Degree of Myopia
Myopia, which is measured in diopters by the strength or optical power of a corrective lens that focuses distant images on the retina, has also been classfied by degree or severity.Low myopia usually describes myopia of -3.00 diopters or less. Medium myopia usually describes myopia between -3.00 and -6.00 diopters. Those with moderate amounts of myopia are more likely to have pigment dispersion syndrome or pigmentary glaucoma..
High myopia usually describes myopia of -6.00 or more. People with high myopia are more likely to have retinal detachments and primary open angle glaucoma. They are also more likely to experience floaters, shadow-like shapes which appear singly or in clusters in the field of vision. Roughly 30% of myopes have high myopia.
Congenital myopia, also known as infantile myopia, is present at birth and persists through infancy.[
Youth onset myopia occurs prior to age 20.
School myopia appears during childhood, particularly the school-age years. This form of myopia is attributed to the use of the eyes for close work during the school years.
Adult onset myopia
Early adult onset myopia occurs between ages 20 and 40.
Late adult onset myopia occurs after age 40.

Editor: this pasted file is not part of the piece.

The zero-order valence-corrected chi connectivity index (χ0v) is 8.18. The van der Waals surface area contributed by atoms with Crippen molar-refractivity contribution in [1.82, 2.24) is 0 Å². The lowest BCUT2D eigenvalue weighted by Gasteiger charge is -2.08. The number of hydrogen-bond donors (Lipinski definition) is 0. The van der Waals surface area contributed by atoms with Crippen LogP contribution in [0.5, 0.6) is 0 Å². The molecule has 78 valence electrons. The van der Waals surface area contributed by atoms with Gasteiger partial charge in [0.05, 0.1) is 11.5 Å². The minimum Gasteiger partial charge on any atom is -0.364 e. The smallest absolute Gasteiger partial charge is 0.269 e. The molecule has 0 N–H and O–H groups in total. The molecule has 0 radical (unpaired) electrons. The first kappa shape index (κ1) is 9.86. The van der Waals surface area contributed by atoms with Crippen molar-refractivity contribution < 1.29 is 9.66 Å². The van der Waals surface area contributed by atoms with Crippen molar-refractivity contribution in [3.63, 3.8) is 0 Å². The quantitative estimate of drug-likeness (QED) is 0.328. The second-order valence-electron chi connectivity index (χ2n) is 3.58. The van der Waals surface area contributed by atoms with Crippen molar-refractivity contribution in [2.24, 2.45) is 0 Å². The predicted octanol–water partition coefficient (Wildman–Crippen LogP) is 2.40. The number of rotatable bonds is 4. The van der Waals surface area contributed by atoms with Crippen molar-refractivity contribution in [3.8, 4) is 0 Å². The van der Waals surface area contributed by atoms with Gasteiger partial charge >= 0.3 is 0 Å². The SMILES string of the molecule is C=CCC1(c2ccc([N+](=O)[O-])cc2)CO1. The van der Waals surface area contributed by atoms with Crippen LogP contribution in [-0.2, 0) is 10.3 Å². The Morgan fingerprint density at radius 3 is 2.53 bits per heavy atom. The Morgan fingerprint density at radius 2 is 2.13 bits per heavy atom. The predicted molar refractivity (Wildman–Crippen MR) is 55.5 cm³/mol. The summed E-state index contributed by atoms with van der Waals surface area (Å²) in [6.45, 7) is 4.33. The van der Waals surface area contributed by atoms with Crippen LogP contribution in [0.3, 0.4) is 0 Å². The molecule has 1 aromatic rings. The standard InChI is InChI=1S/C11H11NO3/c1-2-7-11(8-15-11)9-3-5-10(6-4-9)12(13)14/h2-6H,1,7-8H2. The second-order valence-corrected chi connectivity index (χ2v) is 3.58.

The global prevalence of refractive errors has been estimated from 800 million to 2.3 billion. The incidence of myopia within sampled population often varies with age, country, sex, race, ethnicity, occupation, environment, and other factors. Variability in testing and data collection methods makes comparisons of prevalence and progression difficult.
In some areas, such as Japan, Singapore and Taiwan, up to 44% of the adult population is myopic. A recent study involving first-year undergraduate students in the United Kingdom found that 50% of British whites and 53.4% of British Asians were myopic.
In Australia, the overall prevalence of myopia (worse than -0.50 diopters) has been estimated to be 17%. In one recent study, less than 1 in 10 (8.4%) Australian children between the ages of 4 and 12 were found to have myopia greater than -0.50 diopters. A recent review found that 16.4% of Australians aged 40 or over have at least -1.00 diopters of myopia and 2.5% have at least -5.00 diopters.